WASHINGTON – Special Counsel Robert Mueller’s investigation did not find evidence that President Donald Trump or members of his campaign conspired with Russia’s efforts to sway the 2016 election, delivering a boost to the president in a case that has shadowed his administration since its first days.
But the special counsel’s report leaves “unresolved whether the president’s actions and intent could be viewed as obstruction,” Attorney General William Barr said in a letter to Congress delivered Sunday.
“While this report does not conclude that the president committed a crime, it also does not exonerate him” on whether he obstructed justice, Mueller said in the report, according to Barr’s four-page summary.
Barr said that he and his deputy, Rod Rosenstein, concluded that the evidence Mueller gathered “is not sufficient to establish that the president committed an obstruction of justice offense.”
Mueller’s investigation also concluded that Trump’s campaign received “multiple offers” of assistance from people linked to Russia.
The delivery of Mueller’s findings ends a weekend of anticipation in Washington, as lawmakers and the White House awaited the findings of an inquiry that shadowed the first two years of Trump’s presidency and could shape its future.
Mueller’s findings seemed destined to fuel a highly political fight unfolding against the backdrop of a presidential campaign – with a crowded field of Democrats vying to unseat a president who has been tailed by criminal investigations almost since he took office.
What Barr delivered on Sunday is not Mueller’s full report. Instead, it’s Barr’s summary of Mueller’s findings.
Mueller’s report, delivered Friday to Barr, signaled the end of an investigation secretly launched in the months before Trump was elected, when the FBI began gathering clues that made them suspicious of aides to Trump’s campaign. The probe mushroomed to include whether the campaign coordinated with Russian efforts to interfere in the 2016 election, and whether the president himself attempted to obstruct it. And it produced a cascade of other criminal investigations targeting people around Trump, which have not yet concluded.
The inquiry revealed an extensive Russian intelligence operation that used hacking, stolen documents and phony social media campaigns to sow discord in U.S. politics and support Trump’s campaign for the presidency.
It also disclosed that some of Trump’s aides worked eagerly to benefit from that operation, seeking damaging information from Russians even as Trump was seeking out business in the country. At least a half dozen of Trump’s aides, who were charged in the investigation, then lied to Congress, federal investigators and the public to downplay those connections.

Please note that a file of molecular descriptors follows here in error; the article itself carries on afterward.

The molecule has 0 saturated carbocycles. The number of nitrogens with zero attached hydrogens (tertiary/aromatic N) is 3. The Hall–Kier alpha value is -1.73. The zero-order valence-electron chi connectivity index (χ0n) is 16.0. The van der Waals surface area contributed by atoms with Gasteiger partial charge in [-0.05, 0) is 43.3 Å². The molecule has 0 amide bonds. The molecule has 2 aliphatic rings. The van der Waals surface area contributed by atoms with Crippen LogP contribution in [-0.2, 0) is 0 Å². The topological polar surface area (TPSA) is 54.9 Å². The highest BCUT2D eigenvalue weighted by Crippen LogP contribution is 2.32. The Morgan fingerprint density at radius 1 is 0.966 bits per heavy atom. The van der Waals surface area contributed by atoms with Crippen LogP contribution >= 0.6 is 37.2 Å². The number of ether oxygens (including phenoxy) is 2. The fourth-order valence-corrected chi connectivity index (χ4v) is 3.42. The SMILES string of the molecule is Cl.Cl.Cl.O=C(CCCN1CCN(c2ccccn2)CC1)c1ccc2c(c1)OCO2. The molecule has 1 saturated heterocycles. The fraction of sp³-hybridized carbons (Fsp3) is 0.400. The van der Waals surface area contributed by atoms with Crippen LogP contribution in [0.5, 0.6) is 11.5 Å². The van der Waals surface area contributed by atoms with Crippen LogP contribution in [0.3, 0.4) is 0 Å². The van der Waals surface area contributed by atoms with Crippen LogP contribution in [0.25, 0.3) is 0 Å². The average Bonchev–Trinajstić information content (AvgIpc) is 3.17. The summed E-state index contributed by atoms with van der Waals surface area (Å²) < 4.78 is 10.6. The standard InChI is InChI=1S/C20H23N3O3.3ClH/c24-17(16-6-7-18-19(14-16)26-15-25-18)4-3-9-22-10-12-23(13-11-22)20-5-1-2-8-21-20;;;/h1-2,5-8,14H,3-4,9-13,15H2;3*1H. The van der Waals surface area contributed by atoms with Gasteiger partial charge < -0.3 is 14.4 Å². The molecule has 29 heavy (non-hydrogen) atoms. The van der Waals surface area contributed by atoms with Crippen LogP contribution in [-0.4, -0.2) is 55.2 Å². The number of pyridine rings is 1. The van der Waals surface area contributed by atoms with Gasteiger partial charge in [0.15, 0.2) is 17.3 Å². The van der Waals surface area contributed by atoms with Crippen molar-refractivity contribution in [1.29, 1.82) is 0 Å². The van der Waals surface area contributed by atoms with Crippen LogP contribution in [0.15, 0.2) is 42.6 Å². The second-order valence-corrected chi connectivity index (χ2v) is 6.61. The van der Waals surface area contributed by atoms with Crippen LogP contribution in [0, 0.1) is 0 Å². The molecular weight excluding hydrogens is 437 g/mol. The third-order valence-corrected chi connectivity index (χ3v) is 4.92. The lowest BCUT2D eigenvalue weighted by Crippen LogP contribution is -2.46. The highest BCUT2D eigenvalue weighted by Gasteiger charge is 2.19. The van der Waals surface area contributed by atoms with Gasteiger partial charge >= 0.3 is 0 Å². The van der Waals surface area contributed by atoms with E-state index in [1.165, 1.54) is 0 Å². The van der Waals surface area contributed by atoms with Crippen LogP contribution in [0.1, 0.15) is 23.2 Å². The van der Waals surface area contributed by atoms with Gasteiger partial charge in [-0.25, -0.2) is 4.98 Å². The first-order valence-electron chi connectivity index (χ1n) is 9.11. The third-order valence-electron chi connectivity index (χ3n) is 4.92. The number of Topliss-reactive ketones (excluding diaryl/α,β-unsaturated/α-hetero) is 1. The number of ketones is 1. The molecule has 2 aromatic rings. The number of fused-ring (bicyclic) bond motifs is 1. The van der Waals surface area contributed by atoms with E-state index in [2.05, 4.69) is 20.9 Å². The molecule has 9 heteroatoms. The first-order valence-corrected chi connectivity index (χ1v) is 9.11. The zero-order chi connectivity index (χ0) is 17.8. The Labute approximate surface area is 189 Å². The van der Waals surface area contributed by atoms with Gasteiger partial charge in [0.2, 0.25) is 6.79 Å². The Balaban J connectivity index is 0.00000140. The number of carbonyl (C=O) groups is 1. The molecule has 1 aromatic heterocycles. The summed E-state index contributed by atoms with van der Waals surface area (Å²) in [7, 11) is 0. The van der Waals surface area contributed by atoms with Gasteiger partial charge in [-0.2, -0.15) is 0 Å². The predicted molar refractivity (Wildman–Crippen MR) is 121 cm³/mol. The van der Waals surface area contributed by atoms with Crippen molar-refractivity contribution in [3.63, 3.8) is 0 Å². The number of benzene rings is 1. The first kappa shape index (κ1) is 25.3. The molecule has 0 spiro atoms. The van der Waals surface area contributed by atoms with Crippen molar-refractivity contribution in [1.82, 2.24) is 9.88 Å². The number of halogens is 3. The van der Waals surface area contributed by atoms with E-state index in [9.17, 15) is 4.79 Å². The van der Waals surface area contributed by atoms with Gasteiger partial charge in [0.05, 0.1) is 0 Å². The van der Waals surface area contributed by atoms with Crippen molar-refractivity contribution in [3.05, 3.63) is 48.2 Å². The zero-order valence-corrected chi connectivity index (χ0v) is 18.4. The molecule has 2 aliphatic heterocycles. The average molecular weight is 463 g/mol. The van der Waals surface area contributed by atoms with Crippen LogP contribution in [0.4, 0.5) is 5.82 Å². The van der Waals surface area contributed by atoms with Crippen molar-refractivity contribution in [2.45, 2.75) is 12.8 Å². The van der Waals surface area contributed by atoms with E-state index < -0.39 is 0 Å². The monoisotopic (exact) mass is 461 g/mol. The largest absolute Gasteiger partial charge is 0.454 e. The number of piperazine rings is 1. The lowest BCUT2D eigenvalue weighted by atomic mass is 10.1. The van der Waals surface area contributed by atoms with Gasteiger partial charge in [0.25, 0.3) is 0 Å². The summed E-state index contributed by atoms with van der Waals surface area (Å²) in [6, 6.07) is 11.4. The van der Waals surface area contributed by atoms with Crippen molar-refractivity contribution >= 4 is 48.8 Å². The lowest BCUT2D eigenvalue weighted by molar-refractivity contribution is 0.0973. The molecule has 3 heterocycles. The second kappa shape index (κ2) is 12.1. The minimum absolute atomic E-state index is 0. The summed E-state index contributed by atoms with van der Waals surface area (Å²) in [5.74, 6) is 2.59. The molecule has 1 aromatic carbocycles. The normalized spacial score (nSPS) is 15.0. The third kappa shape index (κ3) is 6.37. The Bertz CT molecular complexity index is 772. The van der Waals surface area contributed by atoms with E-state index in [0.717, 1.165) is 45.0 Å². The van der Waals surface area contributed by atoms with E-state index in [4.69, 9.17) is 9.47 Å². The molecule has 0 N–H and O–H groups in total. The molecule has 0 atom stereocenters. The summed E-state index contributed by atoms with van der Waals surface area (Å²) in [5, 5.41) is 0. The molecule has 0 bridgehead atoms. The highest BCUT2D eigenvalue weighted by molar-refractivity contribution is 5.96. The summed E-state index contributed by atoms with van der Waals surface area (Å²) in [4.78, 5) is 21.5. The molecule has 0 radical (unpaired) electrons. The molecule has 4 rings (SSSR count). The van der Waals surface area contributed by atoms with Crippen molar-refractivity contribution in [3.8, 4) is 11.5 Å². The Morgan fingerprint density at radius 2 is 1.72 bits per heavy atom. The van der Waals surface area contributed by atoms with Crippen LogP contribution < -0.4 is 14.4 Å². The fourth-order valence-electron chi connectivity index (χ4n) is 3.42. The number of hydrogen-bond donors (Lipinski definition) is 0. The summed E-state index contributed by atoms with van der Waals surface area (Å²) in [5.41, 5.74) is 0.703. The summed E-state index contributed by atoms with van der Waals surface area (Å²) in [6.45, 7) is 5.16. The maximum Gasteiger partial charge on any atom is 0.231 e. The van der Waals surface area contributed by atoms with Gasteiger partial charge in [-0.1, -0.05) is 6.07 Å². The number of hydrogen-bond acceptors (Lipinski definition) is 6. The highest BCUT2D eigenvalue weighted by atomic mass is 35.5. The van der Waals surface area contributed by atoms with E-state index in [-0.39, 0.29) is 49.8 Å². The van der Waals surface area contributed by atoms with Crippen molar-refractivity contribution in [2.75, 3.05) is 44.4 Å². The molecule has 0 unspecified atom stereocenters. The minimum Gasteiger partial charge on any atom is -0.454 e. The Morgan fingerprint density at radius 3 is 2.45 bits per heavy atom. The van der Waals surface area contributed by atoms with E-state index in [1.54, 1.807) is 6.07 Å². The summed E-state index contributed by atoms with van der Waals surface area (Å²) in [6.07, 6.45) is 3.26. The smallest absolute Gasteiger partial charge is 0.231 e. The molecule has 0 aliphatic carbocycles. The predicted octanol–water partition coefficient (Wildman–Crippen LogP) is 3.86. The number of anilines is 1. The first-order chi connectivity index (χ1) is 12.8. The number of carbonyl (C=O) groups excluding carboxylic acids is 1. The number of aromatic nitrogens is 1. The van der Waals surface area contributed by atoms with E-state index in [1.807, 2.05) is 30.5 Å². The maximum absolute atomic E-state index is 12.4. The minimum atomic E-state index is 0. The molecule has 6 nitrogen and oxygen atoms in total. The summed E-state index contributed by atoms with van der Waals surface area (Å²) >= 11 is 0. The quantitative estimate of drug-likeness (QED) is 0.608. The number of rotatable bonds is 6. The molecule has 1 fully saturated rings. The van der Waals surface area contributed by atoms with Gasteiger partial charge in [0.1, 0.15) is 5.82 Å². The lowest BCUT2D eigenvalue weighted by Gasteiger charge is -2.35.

The now-completed probe, however, has not resulted in charges that anyone associated with Trump coordinated with the Russians, and a Justice Department official said Mueller’s report did not recommend that anyone else be indicted.
Investigation Ends: Special counsel Robert Mueller delivers report marking end of investigation into Trump’s campaign, Russia
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In the 22 months since he was appointed, Mueller has brought charges against more than two dozen alleged Russian operatives, and a succession of aides and advisers to Trump, including his personal lawyer, national security adviser and former campaign chairman. Those charges, detailed in hundreds of pages of court filings, offered a public preview of the evidence investigators had uncovered.
Barr has warned that he might withhold some aspects of Mueller’s review, including classified information and material from grand juries. The department also has policies against releasing derogatory information against people who aren’t charged.
But lawmakers in both parties want the bulk of Mueller’s evidence released. Republicans seek to vindicate the president. Democrats want to bolster investigations into the Trump administration and his namesake business. Lawmakers from both parties have said they want to see not just Mueller’s report, but also the evidence he gathered during his investigation.
In all, Mueller’s investigation led to the indictment of 34 people and three companies on scores of charges, including dozens of Russian nationals who were charged with hacking Democratic computers and spreading disinformation during the campaign.
Trump aides were convicted of lying to Congress or federal investigators; campaign-finance violations; tax evasion; and bank fraud. High-profile convicts included Michael Cohen, Trump’s longtime personal lawyer and fixer, and Michael Flynn, Trump’s former national security adviser and a member of his campaign staff. Trump’s onetime campaign chairman, Paul Manafort, also was convicted in one case and pleaded guilty in another. And longtime political adviser Roger Stone is facing trial in November for allegedly lying to Congress about his interactions with the anti-secrecy group WikiLeaks, which prosecutors said served as a conduit for Russia to distribute stolen emails.
But the investigation did not charge anyone on the campaign with cooperating with Russians to influence the election.
For part of the weekend, Trump quietly awaited Mueller’s findings at his Mar-a-Lago resort in Palm Beach, neither commenting nor tweeting for much of Friday and Saturday.
Trump has dismissed the probe as a “hoax” and a “witch hunt” led by political opponents in the Justice Department and the FBI. Among its most immediate consequences was a remarkable rift between the president and his appointees inside the Justice Department, including former Attorney General Jeff Sessions, who was ousted in November after he recused himself from the probe.
Contributing: Eliza Collins
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